As any teacher or parent can tell you, trying to control children, or demanding compliance, is an exercise in futility. Children can be persuaded, enticed, rewarded or even bribed but rarely can they be controlled. After facing several situations this month where I struggled with defiant behaviors at school, I decided to brainstorm a list of strategies teachers can use to convince students to do what we expect them to do without getting into a battle of wills.
Build relationships. Students crave relationships with us. Without a relationship, they won’t want to please us. Without a relationship, they won’t trust us. Get to know your students by having personal conversations about their interests. Check in with them daily to find out how they’re feeling about school. Create strong bonds and let them know you care. Once the relationship is established, convincing them to follow our lead becomes easier.
Add fun to our lesson plans. How can we add a little bit of play to the task we’re doing? Use manipulatives for math, something creative like cotton balls or smelly stickers. Reading to a stuffed animal, working with a partner, turning a mini-lesson into a class game, and incorporating technology all make lessons more lively. Thematic units were popular with students but went by the wayside when the Common Core State Standards were introduced. Brainstorm ways to incorporate a fun theme into a unit while still teaching to the core.
Offer choices. All students are unique and like to learn in different ways. Consider how you can offer choices to activities or assessments. Let’s say you read a book and want to make sure students understand the theme. Give them the options of taking a test with theme-related questions, writing an essay on the theme of the book, or developing a slide presentation they could share with the class. All assess the same skill but allow for more buy-in from the students.
Be empathetic. I’ve worked with several students over the years who have had difficulty communicating their feelings. The irony is that they also really want to be understood, especially when they’re upset. What most often works is approaching them with the goal of gathering information, as opposed to controlling the outcome. When I say things like, “It looks like you’re upset. How can I help you?” or “I can see you don’t want to (blank); what is it that you want to do?” I can figure out what is getting in the way of compliance. Sometimes I discover they need a five minute break, the work is too challenging, or someone hurt their feelings. Taking care of these immediate needs will often get us back on track for learning.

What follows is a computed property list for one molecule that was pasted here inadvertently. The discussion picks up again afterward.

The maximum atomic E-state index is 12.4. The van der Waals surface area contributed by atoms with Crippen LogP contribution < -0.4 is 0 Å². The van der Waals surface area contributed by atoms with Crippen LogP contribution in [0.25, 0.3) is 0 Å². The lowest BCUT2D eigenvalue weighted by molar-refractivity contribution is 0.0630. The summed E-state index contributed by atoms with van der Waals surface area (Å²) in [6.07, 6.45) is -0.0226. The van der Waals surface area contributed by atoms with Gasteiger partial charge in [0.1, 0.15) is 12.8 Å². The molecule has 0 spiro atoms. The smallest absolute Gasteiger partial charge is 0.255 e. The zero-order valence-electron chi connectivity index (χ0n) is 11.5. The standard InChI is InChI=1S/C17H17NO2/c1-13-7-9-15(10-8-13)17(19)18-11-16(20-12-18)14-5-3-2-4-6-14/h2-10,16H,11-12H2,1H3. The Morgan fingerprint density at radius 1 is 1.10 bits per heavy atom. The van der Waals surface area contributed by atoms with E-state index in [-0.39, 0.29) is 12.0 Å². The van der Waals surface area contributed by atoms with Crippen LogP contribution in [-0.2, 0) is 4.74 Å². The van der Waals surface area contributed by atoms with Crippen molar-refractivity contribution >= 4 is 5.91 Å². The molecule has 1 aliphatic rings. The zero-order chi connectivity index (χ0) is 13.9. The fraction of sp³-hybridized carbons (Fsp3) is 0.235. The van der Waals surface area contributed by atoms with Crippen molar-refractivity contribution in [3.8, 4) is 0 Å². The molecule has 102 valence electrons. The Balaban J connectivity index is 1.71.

Individualize your expectations. Not all students need to behave the exact same way. Teachers are getting pretty good at differentiating instruction. We now need to work on individualizing our student expectations. Let’s say a student is oppositional and refuses to do their work. We’ve tried the typical strategies like withholding recess and sending the work home, but they’re not effective. The defiance continues. We realize this is the result of a skill deficit because we know how much the student loves recess and how much they dislike homework!
We decide to work on building the lagging skill. Let’s say, in this example, we discover the student has a lack of confidence and is afraid to try challenging tasks. We begin to teach them that trying hard things is how we make our brains grow, but we know learning this concept is going to take some time. In the meantime, we can help them set a goal of getting started with work and continuing for five minutes. Often teachers ask, “But how will the other kids respond if Brittany only has to work for five minutes?” This can be tricky. The best way I know to approach this is to have a class discussion about fair not being equal. “Some of you need help with math. Some need help with reading. Some need help making friends, and some need help getting started with work. My job is to help each one of you grow.”